The Biggest Reason Why I Admire and Respect Hans-Hermann Hoppe

Besides making enormous contributions to sociology, philosophy, economics, history, and libertarianism, here’s the biggest reason why I admire and respect Hans-Hermann Hoppe:

This is an excerpt from  Llewellyn H. Rockwell, Jr.‘s Forward to Hoppe’s book, A Short History of Man: Progress and Decline:

Hans-Hermann Hoppe is one of the most remarkable libertarian scholars of our time. He began as a prize student of Jürgen Habermas, the famous German philosopher and social theorist. Habermas was, and remains to this day, a committed Marxist. He is the leader of the notorious Frankfurt school.

Habermas was very impressed with Hans, and, under the patronage of this eminent Marxist, Hans had every reason to expect a stellar academic career in his native Germany. A problem soon arose, though, one which has had happy results for all those who love liberty. Hans soon came to realize that the leftism and socialism he had grown up with was intellectually barren and morally bankrupt. He discovered on his own the great works of Ludwig von Mises and Murray N. Rothbard.

Austrian economics and Murray’s anarchism were not what Habermas had in mind. By becoming a libertarian, Hans effectively ended his chances for a chair at a major German university, even though his intellectual accomplishments easily qualified him for one. Like Murray, though, Hans is a scholar of complete intellectual integrity. He would not surrender what he had come to realize was the truth, whatever the cost to his own career.

Hans decided to come to United States in order to study with Murray, who was then teaching in New York. When I met him, I was struck by Hans’s firm commitment to Rothbardian principles and his outstanding intellectual ability. Murray, of course, immediately grasped Hans’s potential. When Murray was named to an endowed chair in economics at the University of Nevada, Las Vegas, he worked to get Hans a position in the economics department as well. Together, the two of them made UNLV a major center for the study of Austrian economics; and they did so in the face of much opposition from some of their departmental colleagues.

Murray was especially intrigued by one of Hans’s main arguments. Hans’s teacher Habermas pioneered an approach to ethics based on the conditions for engaging in rational argument. In a way that Habermas would hardly approve, Hans turned Habermas’s ethics on its head. Instead of support for socialism, argumentation ethics as Hans explained it provided powerful support for self-ownership and private property.

In short, Hoppe’s commitment to truth, intellectual honesty, and logical consistency lost him a prestigious position at a German university. By turning away from Habermas’s Marxism and embracing Rothbard’s libertarianism Hoppe embodies Mises’s life motto:

Tu ne cede malis, sed contra audentior ito. (Do not give in to evil but proceed ever more boldly against it.)

 

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Episode 3

On the 3rd episode of the Lessons in Liberty Podcast, I talk about Hoppe’s controversial talk recently released by the Property and Freedom Society where he outlined a strategy for libertarian change. I discuss the idea of open borders, physical removal, and I also talk about the horrible Harvey Weinstein scandal that has recently surfaced.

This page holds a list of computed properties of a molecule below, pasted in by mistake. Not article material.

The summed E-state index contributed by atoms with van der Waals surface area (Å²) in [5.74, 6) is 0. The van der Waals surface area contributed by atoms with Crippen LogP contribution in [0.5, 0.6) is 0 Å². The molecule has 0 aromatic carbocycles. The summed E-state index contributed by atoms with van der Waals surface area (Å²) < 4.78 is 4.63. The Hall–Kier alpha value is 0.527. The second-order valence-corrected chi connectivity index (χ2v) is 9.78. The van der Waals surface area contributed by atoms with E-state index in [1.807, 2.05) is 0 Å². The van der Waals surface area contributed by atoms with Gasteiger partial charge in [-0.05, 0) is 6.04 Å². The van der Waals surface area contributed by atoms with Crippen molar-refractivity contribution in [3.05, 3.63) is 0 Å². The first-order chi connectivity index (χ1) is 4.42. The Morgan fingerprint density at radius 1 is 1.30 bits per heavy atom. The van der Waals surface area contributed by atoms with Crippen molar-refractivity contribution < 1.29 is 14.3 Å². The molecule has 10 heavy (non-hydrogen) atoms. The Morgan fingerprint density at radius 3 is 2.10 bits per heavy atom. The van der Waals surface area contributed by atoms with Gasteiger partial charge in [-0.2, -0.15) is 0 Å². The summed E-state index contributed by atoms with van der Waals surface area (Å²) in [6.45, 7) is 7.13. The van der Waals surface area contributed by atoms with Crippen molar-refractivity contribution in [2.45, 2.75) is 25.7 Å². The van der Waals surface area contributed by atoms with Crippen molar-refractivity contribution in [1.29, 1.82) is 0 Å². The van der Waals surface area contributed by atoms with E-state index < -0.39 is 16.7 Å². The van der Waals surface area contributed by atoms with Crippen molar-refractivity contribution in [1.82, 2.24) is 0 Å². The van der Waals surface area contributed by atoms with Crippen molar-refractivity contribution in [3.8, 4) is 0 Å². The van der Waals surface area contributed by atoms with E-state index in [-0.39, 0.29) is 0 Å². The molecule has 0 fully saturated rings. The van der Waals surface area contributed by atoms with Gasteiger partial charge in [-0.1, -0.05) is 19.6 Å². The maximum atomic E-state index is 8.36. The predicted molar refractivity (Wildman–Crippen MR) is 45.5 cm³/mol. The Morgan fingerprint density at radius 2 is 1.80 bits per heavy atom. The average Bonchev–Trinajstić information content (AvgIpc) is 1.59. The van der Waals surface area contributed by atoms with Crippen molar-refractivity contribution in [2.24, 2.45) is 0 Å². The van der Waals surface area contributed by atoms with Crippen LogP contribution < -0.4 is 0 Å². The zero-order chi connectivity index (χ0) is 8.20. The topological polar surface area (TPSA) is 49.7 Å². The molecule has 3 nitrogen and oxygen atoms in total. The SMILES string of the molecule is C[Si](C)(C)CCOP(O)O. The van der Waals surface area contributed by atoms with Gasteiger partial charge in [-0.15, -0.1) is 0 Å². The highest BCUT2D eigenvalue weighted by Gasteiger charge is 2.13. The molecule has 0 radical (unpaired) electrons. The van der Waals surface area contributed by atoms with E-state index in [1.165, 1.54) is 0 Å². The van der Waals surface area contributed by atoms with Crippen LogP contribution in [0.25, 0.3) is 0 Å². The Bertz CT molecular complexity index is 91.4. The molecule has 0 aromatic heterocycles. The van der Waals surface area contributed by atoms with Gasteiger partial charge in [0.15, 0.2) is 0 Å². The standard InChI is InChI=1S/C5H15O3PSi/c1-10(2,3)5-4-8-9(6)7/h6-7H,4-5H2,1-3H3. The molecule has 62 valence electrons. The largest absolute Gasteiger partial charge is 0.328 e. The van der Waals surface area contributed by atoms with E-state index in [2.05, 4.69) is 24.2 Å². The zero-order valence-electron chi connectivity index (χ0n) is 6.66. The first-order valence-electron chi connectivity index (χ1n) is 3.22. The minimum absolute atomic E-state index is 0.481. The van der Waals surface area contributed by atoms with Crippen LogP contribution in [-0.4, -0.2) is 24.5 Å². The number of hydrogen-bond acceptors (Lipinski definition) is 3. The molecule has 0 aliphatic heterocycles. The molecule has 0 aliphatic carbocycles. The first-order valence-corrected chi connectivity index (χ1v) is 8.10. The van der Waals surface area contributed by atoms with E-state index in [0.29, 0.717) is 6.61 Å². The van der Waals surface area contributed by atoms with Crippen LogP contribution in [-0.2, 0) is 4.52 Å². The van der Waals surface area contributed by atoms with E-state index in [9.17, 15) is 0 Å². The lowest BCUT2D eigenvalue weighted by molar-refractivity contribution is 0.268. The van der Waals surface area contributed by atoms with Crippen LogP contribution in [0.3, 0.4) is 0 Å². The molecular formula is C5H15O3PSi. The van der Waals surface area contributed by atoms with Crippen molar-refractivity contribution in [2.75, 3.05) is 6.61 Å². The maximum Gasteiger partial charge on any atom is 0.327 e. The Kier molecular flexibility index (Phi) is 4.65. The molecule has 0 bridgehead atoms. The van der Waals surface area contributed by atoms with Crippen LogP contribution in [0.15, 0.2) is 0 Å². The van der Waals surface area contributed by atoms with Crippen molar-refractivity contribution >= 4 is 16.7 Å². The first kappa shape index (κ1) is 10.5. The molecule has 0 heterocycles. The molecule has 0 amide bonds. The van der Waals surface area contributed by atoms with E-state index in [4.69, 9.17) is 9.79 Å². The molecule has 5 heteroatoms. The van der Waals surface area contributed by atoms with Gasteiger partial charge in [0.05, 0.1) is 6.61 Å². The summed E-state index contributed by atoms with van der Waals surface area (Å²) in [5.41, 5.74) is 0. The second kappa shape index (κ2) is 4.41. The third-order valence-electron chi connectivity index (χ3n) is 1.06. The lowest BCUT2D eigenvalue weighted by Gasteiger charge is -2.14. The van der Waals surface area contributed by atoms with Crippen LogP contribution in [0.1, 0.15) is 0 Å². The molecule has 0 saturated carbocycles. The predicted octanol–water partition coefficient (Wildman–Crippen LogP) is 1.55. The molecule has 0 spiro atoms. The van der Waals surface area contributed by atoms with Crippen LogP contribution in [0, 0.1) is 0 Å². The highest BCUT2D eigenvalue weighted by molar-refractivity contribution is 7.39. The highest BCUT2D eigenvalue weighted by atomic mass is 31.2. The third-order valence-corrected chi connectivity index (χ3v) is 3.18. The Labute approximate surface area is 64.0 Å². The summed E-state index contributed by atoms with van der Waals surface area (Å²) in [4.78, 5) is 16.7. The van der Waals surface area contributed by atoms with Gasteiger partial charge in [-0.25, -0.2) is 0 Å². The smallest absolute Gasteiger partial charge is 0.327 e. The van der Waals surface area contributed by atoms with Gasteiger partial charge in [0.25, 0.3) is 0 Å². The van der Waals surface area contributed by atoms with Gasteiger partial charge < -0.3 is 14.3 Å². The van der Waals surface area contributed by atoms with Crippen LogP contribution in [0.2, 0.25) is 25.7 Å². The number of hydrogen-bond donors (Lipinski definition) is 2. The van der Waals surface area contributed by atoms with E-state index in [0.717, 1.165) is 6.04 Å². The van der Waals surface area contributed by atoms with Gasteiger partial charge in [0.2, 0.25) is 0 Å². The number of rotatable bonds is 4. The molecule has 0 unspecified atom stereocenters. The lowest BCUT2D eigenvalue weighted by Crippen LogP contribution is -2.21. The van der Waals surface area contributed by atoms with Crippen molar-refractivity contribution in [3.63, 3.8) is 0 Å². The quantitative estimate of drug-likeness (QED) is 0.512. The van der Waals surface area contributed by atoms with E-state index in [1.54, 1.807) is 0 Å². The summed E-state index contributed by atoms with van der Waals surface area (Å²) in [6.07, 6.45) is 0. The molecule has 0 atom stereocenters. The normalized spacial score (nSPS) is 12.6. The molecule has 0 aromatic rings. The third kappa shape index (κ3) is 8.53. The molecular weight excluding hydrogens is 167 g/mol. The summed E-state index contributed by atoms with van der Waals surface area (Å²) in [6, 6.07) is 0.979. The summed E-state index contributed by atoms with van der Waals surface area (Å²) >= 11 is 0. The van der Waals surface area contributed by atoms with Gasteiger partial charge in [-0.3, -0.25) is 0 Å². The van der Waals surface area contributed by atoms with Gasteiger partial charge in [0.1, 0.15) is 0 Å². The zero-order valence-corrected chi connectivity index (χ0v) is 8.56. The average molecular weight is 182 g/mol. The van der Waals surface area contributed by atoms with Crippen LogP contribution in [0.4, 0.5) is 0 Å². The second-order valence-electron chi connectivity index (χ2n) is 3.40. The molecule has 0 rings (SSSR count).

Show Notes:

Articles Mentioned:

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Why Establishment Libertarian Party People Hate on Hoppe

It is odd that establishment Libertarian Party people tend to hate on Hans-Hermann Hoppe, especially considering he is responsible for the ultimate justification of libertarian ethics. Hoppe outlined a strategy for libertarians in a recent talk. Perhaps, one of his points will shed some light on the Libertarian Party’s apparent opposition to his ideas…

“Don’t put your trust in politics and political parties. Just as academia and the academic world cannot be expected to play any significant role in a libertarian strategy for social change, so with politics and political parties. After all, it is the ultimate goal of libertarianism to put an end to all politics and to subject all interpersonal relations and conflicts to private law and civil law procedures. To be sure, under present or pervasively politicized conditions and involvement in politics and party politics cannot be entirely avoided.

However, in any such involvement, one must guard against the corrupting influence of power and the lure of money and perks that comes with it. And to minimize the risk and temptation that comes from this, it is advisable to concentrate one’s effort on the level of regional and local, rather than national politics and they are to promote a radical agenda of decentralization, of nullification, and peaceful separation, segregation, and secession.

Most importantly, however, we must take heed of Ludwig von Mises’s life motto: do not give in to evil, but proceed ever more boldly against it. That is, we must speak out whenever and wherever, whether in formal or informal, in gatherings against anyone affronting us with a by now only all-too-familiar political correct drivel and left egalitarian balderdash and unmistakably so no, hell no, you must be kidding. And in the meantime, given the almost complete mind control exercised by the ruling elites, academia, and the mainstream media, it already requires a good portion of courage to do that.

But, if we are not brave enough to do so now, and thus set an example for others to follow, matters will become increasingly worse and more dangerous in the future and we and Western civilization and the Western ideas of freedom and liberty will be wiped out and vanish.”

Hans-Hermann Hoppe, Libertarianism and the “Alt-Right” (PFS 2017)

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